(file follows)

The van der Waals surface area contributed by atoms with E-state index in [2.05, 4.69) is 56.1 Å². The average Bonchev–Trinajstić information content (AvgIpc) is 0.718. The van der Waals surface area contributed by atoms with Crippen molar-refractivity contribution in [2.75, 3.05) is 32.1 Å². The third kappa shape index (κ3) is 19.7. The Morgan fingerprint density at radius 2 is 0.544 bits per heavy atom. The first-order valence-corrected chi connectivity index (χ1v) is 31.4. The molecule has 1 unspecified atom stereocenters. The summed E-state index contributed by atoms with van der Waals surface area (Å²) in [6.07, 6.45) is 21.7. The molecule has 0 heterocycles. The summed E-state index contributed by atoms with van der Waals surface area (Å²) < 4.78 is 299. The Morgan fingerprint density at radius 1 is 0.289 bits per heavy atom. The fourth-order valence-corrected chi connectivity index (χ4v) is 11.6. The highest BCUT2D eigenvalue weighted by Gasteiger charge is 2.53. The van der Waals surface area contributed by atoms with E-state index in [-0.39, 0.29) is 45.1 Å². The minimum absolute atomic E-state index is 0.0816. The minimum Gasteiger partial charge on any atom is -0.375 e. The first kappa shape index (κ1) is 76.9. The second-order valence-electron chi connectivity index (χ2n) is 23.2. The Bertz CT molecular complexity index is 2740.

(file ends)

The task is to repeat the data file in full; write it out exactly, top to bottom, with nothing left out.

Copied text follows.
The van der Waals surface area contributed by atoms with E-state index in [2.05, 4.69) is 56.1 Å². The average Bonchev–Trinajstić information content (AvgIpc) is 0.718. The van der Waals surface area contributed by atoms with Crippen molar-refractivity contribution in [2.75, 3.05) is 32.1 Å². The third kappa shape index (κ3) is 19.7. The Morgan fingerprint density at radius 2 is 0.544 bits per heavy atom. The first-order valence-corrected chi connectivity index (χ1v) is 31.4. The molecule has 1 unspecified atom stereocenters. The summed E-state index contributed by atoms with van der Waals surface area (Å²) in [6.07, 6.45) is 21.7. The molecule has 0 heterocycles. The summed E-state index contributed by atoms with van der Waals surface area (Å²) < 4.78 is 299. The Morgan fingerprint density at radius 1 is 0.289 bits per heavy atom. The fourth-order valence-corrected chi connectivity index (χ4v) is 11.6. The highest BCUT2D eigenvalue weighted by Gasteiger charge is 2.53. The van der Waals surface area contributed by atoms with E-state index in [-0.39, 0.29) is 45.1 Å². The minimum absolute atomic E-state index is 0.0816. The minimum Gasteiger partial charge on any atom is -0.375 e. The first kappa shape index (κ1) is 76.9. The second-order valence-electron chi connectivity index (χ2n) is 23.2. The Bertz CT molecular complexity index is 2740.